Chainsaw Safety for Homeowners
- Chainsaw Safety for Homeowners is available in Portable Document Format (PDF, 549KB, 2pg.)
Safety should be a major consideration during the cleanup of storm damaged trees, particularly when it comes to the use of a chainsaw. Homeowner chainsaw users may not be aware of the safety rules that professional loggers should follow for proper operation and maintenance of a chainsaw. While the chainsaw is one of the most efficient and productive portable power tools, it is also the most DANGEROUS! Pruning and removing limbs from storm damaged trees is not the same thing as cutting firewood from a tree already on the ground. Branches and trees that are twisted and bent are usually under strain that is undetectable to the untrained eye. The quick release of that stored energy by cutting with a chain saw can result in unpredictable results.
- Read and study the operator's manual to ensure that your saw is adjusted and used according to the manufacturer.
- Follow the instructions, especially the section on preventing kickback.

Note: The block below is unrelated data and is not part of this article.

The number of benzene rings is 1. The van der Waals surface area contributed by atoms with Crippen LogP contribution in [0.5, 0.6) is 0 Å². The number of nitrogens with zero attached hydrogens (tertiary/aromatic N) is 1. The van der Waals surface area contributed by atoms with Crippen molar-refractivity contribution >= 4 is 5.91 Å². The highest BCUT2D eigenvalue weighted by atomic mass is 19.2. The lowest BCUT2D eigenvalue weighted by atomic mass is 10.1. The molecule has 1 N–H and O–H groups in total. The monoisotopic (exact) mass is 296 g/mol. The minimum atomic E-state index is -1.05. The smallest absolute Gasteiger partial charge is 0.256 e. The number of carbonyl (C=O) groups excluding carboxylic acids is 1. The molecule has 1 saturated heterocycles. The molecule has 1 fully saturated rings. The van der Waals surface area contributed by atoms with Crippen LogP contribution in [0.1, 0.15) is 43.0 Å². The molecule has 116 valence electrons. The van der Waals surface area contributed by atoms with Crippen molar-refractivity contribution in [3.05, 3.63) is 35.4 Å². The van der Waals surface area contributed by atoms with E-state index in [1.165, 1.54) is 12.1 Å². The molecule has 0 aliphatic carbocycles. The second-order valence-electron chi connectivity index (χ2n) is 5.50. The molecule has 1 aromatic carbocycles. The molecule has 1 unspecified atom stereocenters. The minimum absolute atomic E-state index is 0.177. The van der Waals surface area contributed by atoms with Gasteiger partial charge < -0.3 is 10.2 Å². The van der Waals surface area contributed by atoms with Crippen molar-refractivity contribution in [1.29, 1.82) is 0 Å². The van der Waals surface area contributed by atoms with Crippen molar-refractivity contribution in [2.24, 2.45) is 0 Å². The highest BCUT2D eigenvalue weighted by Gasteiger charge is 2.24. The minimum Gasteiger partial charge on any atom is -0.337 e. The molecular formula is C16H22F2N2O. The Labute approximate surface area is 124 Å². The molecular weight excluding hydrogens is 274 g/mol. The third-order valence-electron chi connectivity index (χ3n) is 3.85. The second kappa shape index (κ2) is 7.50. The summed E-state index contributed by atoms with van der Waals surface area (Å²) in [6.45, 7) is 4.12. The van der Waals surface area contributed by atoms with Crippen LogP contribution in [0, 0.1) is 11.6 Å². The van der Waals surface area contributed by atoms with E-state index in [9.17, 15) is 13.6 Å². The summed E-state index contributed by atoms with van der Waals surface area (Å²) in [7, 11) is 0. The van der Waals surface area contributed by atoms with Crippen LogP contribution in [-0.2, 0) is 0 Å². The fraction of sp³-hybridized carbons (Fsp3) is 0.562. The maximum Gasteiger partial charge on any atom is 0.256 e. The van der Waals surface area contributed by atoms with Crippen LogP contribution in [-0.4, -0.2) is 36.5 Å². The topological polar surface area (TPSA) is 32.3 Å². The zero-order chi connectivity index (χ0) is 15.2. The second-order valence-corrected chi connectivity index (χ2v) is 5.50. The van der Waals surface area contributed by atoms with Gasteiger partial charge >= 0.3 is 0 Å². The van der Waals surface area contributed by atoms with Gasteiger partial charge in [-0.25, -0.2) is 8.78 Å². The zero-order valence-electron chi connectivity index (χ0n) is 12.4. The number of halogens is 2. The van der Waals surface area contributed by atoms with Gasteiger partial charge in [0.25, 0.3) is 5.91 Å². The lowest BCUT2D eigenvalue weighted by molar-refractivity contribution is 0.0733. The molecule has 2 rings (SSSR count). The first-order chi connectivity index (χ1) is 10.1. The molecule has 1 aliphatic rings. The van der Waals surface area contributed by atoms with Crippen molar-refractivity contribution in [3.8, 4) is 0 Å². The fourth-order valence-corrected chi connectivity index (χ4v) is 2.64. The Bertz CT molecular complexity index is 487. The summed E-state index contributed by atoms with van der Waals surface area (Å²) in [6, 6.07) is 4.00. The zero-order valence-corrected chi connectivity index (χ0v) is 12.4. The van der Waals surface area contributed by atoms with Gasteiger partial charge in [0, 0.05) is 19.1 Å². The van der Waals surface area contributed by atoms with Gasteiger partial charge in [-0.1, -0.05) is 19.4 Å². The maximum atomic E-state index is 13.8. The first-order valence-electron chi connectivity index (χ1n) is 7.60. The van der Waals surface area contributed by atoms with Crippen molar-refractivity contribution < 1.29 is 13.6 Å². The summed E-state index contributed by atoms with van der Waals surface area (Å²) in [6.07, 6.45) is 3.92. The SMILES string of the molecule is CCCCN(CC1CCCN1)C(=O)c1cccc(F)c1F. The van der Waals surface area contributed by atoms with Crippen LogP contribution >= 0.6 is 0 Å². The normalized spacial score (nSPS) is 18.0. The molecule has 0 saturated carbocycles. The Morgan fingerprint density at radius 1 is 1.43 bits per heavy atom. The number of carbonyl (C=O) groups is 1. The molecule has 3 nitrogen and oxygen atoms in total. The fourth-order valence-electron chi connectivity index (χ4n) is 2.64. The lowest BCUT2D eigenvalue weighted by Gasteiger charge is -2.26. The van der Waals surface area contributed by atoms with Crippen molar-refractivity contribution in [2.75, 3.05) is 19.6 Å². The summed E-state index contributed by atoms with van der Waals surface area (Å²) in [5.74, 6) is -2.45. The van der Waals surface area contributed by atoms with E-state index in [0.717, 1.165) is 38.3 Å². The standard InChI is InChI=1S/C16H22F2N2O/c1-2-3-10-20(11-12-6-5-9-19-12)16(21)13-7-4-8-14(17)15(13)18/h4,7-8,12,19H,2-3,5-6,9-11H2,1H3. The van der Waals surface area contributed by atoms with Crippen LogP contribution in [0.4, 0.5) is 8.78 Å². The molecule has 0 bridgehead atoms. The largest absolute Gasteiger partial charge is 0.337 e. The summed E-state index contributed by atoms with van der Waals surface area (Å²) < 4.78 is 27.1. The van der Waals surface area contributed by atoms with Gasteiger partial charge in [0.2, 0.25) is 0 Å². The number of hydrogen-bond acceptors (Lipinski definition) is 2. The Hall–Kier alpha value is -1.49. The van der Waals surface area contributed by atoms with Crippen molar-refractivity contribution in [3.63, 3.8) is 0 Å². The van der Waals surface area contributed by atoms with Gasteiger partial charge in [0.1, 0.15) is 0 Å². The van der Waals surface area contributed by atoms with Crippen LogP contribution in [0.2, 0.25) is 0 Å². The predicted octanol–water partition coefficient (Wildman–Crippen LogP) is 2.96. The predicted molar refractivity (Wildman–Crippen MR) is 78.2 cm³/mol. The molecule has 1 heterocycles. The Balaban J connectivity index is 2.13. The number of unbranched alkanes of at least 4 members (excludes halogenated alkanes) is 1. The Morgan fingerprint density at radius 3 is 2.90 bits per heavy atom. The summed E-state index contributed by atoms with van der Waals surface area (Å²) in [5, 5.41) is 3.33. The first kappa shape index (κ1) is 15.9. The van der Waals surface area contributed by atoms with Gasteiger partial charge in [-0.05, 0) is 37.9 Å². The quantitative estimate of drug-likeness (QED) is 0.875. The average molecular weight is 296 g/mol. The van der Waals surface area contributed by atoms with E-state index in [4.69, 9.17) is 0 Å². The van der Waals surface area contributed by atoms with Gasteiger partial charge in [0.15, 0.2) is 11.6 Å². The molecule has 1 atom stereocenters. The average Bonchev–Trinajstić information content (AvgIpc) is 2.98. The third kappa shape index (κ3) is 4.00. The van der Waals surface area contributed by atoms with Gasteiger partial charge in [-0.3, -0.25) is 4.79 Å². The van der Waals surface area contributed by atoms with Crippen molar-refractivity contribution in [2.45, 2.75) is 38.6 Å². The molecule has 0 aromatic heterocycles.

- Inspect your saw before using it. A sharp and well maintained saw increases productivity, decreases fatigue, and helps prevent injury and accidents.
- Know the safety features of a chain saw and always check before each use to be sure they are working properly.
- Make sure that you fuel your saw in an open area at least 10 feet from an ignition source. Start your saw at least 10 feet from the fuel container.
- Start your saw on level ground or an area where you are otherwise firmly supported. If the saw has a chain brake make sure it is on when starting the saw.
- Keep both hands on the saw and your footing secure at all times.
- Clear the area of things that get in the way of cutting and retreating from falling or moving branches.
- Avoid cutting overhead.
- Stay clear of electrical and power lines.
- Shut your saw off or release the throttle prior to retreating.
- Shut off the saw or engage the chain brake if the terrain is hazardous or if you are moving more than 50 ft.
- Don't just buy a chainsaw, purchase the personal protective equipment (PPE) along with it.
- This safety equipment, available from most home centers, safety supply houses or anywhere chain saws are sold, won't prevent accidents, but may keep an accident from becoming a serious injury.
- Safety equipment includes: hard hat, eye protection, hearing protection, gloves, leg protection and foot protection.
- Most injuries occur on the lower left leg (thigh) and the left arm (back of the left hand). Be sure to protect these areas well.